Item 0385

OTHER: Helicopter - Outside - Single (2-seat) - Robinson R-22

Locations of specific Information:

This Web Site:

 

SynchroLite ~ DESIGN: Instrument

DESIGN: Control - Flight - Governor

0584

 

DESIGN: Rotor - Hub - Robinson R-22

UniCopter ~ Weight & Balance

UniCopter ~ DESIGN: Instrument

 

Information on Blade Attachment

SynchroLite ~ Weight & Balance

0752

 

0843

MAKE: Control - Flight - Cyclic

0786

 

OTHER - Helicopters

OTHER: Misc. - Safety

0717

 

MAKE: Power Train

DESIGN: Control - Flight - Swashplate

0358

 

MAKE: Engine

OTHER: Aerodynamic - General

0799

 

Control - Flight -Governor

DESIGN: Control - Flight - Cyclic

DESIGN: Rotor - Disk - Cross Coupling

 

UniCopter_Stability

DESIGN: Rotor - Blade - Composite

DESIGN: Rotor - Disk - Undersling

 

Engine - Turbine

DESIGN: Control - Flight - Collective

DESIGN: ~ Engine - Reciprocating - Lycombing - General Information

Other Web Sites:

Picture of Robinson's R-22 Hub

NTSB ~ Robinson Helicopter Company R22 Loss of Main Rotor Control Accidents, National Transportation Safety Board report PB96-91703, NTSB/SIR 96/03 Have PDF file

Spreadsheet for Calculations of R-22 Weight & Balance

Information on the R-22, (plus others)

Robinson Helicopter Company

Robinson page from U.K.

Flight Manual

The Helicopter Aviation Home Page

 Miscellaneous Information:

Center of blade's mass is 42" from the root and the blade weighs 50 lbs. I think that the center of mass is too far from the root.

Prouty's main book shows the R-22 rotor as having an polar moment of inertia of 86.3 slug ft2.

It has been suggested that one of the reasons for the incorporation of the 2 flapping hinges is the large change in the coning angle between depending on whether the craft is carrying one or two people. [~ from D.K.]

It would appear that the use of 2/3 hinges and delta-3 may have been taken from the Weir W-6. ~ [Source ~ MDD p.248]

Rotor Inertia:

From article 'Designing Rotor Blades' by Martin Hollmann in Dec 2001 ~ Jan 2002 issue of Rotorcraft.

"Another not often known secret in rotor blade design is to incorporate a small amount of tip weight into the blades. In the Sportster blades I use a 2.6 lb steel rod. This tip weight does wonders.

It reduces the coning angle, which increases the performance of a helicopter or gyro.

It increases the inertia of the rotor for better autorotation. The early Robinson R22 helicopter did not have tip weights and pilots complained about poor autorotation (2 seconds to put down the collective for autorotation when the engine stopped) and high control sensitivity. I met Frank Robinson one day and told him about rotor tip weights and asked him why he did not use them on his little helicopter. He said that he simply did not think of it. Two weeks later a bulletin from the Robinson Helicopter Co. came out announcing that all R22 blades would be retrofitted with tip weights."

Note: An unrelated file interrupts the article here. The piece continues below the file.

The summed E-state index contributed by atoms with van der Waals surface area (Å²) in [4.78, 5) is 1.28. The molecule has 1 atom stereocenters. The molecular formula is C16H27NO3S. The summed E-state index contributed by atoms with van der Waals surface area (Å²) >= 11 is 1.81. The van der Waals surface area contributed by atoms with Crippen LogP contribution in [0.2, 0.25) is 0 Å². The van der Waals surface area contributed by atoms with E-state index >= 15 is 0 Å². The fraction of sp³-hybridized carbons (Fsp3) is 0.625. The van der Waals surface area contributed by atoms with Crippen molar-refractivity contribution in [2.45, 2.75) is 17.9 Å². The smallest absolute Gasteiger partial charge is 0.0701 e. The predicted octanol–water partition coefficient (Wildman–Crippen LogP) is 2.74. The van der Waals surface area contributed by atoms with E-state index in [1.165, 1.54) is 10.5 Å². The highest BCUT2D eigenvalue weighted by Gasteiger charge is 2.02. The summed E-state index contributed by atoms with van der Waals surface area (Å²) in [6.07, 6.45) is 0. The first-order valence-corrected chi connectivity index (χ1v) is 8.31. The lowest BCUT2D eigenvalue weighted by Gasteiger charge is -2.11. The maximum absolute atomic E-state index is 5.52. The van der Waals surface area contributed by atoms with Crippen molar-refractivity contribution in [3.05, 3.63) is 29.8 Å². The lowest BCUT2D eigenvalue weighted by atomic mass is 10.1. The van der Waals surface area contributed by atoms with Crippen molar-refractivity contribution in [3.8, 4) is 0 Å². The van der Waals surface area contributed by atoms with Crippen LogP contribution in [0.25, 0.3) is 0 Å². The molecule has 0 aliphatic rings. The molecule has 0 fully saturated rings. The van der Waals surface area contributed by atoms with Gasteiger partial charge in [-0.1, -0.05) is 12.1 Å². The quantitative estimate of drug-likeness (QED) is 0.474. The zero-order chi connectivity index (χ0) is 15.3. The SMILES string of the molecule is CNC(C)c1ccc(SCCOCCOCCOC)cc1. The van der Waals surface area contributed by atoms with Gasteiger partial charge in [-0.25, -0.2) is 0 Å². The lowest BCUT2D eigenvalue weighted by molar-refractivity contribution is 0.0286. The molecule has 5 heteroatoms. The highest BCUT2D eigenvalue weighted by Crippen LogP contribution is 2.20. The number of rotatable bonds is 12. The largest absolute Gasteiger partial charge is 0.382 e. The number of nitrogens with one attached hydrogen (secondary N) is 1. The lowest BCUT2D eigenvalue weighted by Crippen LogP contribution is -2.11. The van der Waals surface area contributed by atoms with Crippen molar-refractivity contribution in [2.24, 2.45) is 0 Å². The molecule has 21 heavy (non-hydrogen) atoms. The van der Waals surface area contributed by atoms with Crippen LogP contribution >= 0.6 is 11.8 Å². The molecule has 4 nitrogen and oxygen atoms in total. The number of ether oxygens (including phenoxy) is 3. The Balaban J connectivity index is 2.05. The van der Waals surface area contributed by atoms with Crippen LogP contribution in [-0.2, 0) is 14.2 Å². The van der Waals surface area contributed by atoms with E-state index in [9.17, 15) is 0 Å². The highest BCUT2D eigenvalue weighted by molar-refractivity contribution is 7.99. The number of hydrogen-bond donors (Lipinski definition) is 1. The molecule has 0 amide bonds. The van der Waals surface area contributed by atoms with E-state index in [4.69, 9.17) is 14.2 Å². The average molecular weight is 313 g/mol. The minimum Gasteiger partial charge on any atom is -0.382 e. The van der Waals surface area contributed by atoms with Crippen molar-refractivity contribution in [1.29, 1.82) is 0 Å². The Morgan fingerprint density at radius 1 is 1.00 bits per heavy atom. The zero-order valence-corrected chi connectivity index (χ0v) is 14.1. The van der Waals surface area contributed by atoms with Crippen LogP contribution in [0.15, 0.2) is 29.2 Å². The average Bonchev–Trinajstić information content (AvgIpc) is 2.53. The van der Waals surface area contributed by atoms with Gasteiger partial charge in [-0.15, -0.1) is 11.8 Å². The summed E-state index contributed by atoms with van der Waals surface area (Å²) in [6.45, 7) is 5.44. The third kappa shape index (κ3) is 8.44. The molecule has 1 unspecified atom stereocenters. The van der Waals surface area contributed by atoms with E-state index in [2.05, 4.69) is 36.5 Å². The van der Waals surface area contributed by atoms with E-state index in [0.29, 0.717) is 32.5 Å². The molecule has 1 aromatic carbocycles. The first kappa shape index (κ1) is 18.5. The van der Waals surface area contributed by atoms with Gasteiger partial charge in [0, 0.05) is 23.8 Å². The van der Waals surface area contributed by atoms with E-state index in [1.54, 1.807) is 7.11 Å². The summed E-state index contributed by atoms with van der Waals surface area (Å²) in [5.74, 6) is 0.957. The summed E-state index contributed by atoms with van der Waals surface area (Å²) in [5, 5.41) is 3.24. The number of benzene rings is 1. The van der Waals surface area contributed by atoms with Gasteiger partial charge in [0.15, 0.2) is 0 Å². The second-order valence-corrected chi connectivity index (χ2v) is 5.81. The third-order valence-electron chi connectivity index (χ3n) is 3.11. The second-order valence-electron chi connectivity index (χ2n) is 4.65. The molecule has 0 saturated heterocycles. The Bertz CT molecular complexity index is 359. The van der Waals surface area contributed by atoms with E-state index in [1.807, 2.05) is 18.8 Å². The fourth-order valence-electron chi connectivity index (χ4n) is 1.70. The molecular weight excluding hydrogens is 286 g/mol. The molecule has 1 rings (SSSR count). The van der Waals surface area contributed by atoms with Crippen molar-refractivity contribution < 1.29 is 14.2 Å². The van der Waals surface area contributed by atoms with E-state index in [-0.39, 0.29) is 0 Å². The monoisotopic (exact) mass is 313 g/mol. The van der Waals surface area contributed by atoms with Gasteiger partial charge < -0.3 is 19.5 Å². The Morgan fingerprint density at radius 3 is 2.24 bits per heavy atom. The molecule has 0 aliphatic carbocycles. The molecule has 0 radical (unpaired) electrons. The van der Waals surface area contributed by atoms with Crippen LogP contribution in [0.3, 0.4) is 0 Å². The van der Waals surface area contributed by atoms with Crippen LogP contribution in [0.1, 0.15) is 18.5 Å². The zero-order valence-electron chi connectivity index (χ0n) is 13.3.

Portion of article on AVweb.
For complete article see:
http://www.avweb.com/articles/rotorrpm.html

"Helicopters with low-inertia rotor systems are extremely unforgiving of low-rotor rpm. Actually, all rotor systems are unforgiving of low rpm, but a low-inertia system loses rpm faster, which requires the pilot to react quicker to prevent low-rotor rpm from reaching the critical stage.

At this point, many helicopter pilots ask "why not just add some blade tip weights to, say, a Robinson R22 helicopter, to make it into a high-inertia system?"

"It's not as easy as that," says Frank Robinson, the R22's designer. "Rotor blade tip speeds are similar for all helicopters regardless of the size of the machine, because they are all limited by the speed of sound in air. The stored energy of a tip weight is only dependent on tip speed, therefore, a one-pound tip weight added to the 50-foot diameter rotor of a large helicopter would store the same energy as a one-pound tip weight added to the 25-foot diameter R22 rotor. However, the centrifugal force produced by a tip weight is inversely proportional to the rotor diameter, so the one-pound tip weight would produce twice as much centrifugal force in the R22 rotor as it would in the larger helicopter rotor, even though it would not store any more energy. The increased centrifugal loads carried by the blades, the pitch change bearings, and by the rotor hub would all be twice as great. Clearly it is very difficult to engineer a small helicopter with a high-inertia rotor." "

Lu Zuckerman's Concerns about the Robinson

Patents Held:

 

4,449,703

Apparatus for bonding main rotor blades

 

4,223,429

Process for bonding main rotor blades from parts having different coefficients of thermal expansion

 

4,131,391

Rotor hub and oil seal ~ Have hard copy.

 

4,114,843

Control stick assembly

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Last Revised: May 22, 2008